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March 14, 2016

Seeing Gene Networks as Social Networks, Analysts Identify Disease Nodes

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    Bioinformatics analysis in the style of social network analysis yields maps of gene networks for about 400 different human cell and tissue types, ranging from immune cells to brain tissues. [Valdo Peixoto and Daniel Marbach]

    Thousands of genetic variants have been associated with different diseases, but these variants still retain their most treacherous secrets—the mechanisms by which they contribute to disease processes. The trick is these mechanisms typically involve multiple conspirators—not just genes, but also transcription factors, enhancers, and promoters. If these networks could be exposed, it would be possible to develop better diagnostic tests and personalized treatments for patients.

    This possibility motivated researchers based at the Swiss Institute of Bioinformatics to adopt a network-centric view to the analysis of genome-wide association studies (GWAS). More to the point, these researchers took inspiration from the kind of analysis that is used in the world of social networking. Instead of looking at interconnections to learn about social network users, the researchers tried looking at molecular regulatory pathways to learn about the genetic “influencers” of disease.

    Innovative software tools, such as the Pathway Scoring Algorithm (Pascal), allowed the scientists to construct accurate "maps" of gene networks for about 400 different human cell and tissue types, ranging from immune cells to brain tissues, whereas previous studies were limited to just one or few tissues. Each of these networks describes hundreds of thousands of regulatory interactions among thousands of genes, giving the first global view of the "control system" of diverse cells and tissues.

    The details of this work appeared in two recent articles, one of which appeared January 25 in PLOS Computational Biology (“Fast and Rigorous Computation of Gene and Pathway Scores from SNP-Based Summary Statistics”), and one of which appeared March 7 in Nature Methods (“Tissue-Specific Regulatory Circuits Reveal Variable Modular Perturbations across Complex Diseases”). These articles describe how the Swiss researchers, in collaboration with researchers from the Broad Institute of MIT and Harvard, found that genetic variants disrupt components of regulatory networks in disease-specific tissues, giving new insights on disease mechanisms that may lead to targeted treatments that are more effective and have fewer side effects for the patient.

    “Pascal was designed to be fast, accurate and to have high power to detect relevant pathways,” the authors of the PLOS Computational Biology article wrote. “We extensively tested our approach on a large collection of real GWAS association results and saw better discovery of confirmed pathways than with other popular methods.”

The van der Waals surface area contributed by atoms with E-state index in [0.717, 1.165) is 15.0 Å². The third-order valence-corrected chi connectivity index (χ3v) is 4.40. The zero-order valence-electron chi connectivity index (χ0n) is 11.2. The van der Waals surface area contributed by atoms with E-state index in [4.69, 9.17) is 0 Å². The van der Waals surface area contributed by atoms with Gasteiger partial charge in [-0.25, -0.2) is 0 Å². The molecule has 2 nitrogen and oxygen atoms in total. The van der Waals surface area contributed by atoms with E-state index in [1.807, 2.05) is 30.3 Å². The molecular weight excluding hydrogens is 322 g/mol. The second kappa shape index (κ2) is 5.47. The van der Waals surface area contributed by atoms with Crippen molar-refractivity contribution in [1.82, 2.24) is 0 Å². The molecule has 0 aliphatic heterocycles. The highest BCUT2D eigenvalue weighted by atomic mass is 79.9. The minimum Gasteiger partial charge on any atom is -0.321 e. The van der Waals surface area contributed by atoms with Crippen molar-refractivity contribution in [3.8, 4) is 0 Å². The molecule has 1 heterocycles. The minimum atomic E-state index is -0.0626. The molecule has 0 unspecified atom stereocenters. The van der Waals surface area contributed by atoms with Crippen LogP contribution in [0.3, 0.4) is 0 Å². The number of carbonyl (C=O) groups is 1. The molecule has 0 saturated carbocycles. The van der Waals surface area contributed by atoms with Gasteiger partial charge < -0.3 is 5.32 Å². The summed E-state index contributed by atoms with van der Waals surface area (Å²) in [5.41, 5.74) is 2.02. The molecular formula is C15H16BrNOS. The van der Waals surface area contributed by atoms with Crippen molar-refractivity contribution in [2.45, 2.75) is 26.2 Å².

In the Nature Methods article, the researchers went still further. They undertook the mapping of perturbed molecular circuits that underlie complex diseases.

    "The challenge is that over 90% of disease variants lie outside of genes, in regions of the genome that are still poorly understood" said Daniel Marbach, Ph.D., one of the researchers who is affiliated with both the University of Lausanne and the Swiss Institute of Bioinformatics. "These regions can have regulatory functions, which are sometimes disrupted by genetic variants. Things get even more complicated as the regulatory relationships may vary between different tissue types. For example, a certain gene may activate another one in the liver, but not in the heart."

    The researchers combined data from an international research consortium (Functional Annotation of the Mammalian Genome, or FANTOM) and novel analysis techniques. This approach allowed the researchers to create the largest collection of such networks to date, describing the regulatory interactions among over 19,000 genes.

    “We developed a comprehensive resource of 394 cell type- and tissue-specific gene regulatory networks for humans,” the authors wrote. “Integration with 37 genome-wide association studies (GWASs) showed that disease-associated genetic variants—including variants that do not reach genome-wide significance—often perturb regulatory modules that are highly specific to disease-relevant cell types or tissues.”

    The authors added that they believed that the resource they developed opens the door to systematic analysis of regulatory programs across hundreds of human cell types and tissues.

    In a large study including genetic data for diverse neurodegenerative, psychiatric, immune-related, cardiovascular, and metabolic disorders, the researchers found that disease variants often affect groups of genes that were densely interconnected within regulatory networks, confirming their hypothesis. Moreover, these affected network components pinpointed with remarkable precision cell types or tissues that are implicated in disease processes.

    "For example, people with schizophrenia were found to have genetic variants that perturb interacting genes in brain tissues that are responsible for cognitive and emotional behavior,” explained Dr. Marbach. “Genetic variants associated with obesity impact genes that interact in tissues of the intestinal system."

    "Our work shows that accurate maps of gene networks for different tissues will be of tremendous value to advance our understanding of how diseases start and progress,” added Sven Bergmann, Ph.D., a senior author of both studies. “[Such an understanding] is essential to design targeted treatments and to identify patient groups that respond to these treatments in a personalized medicine setting."

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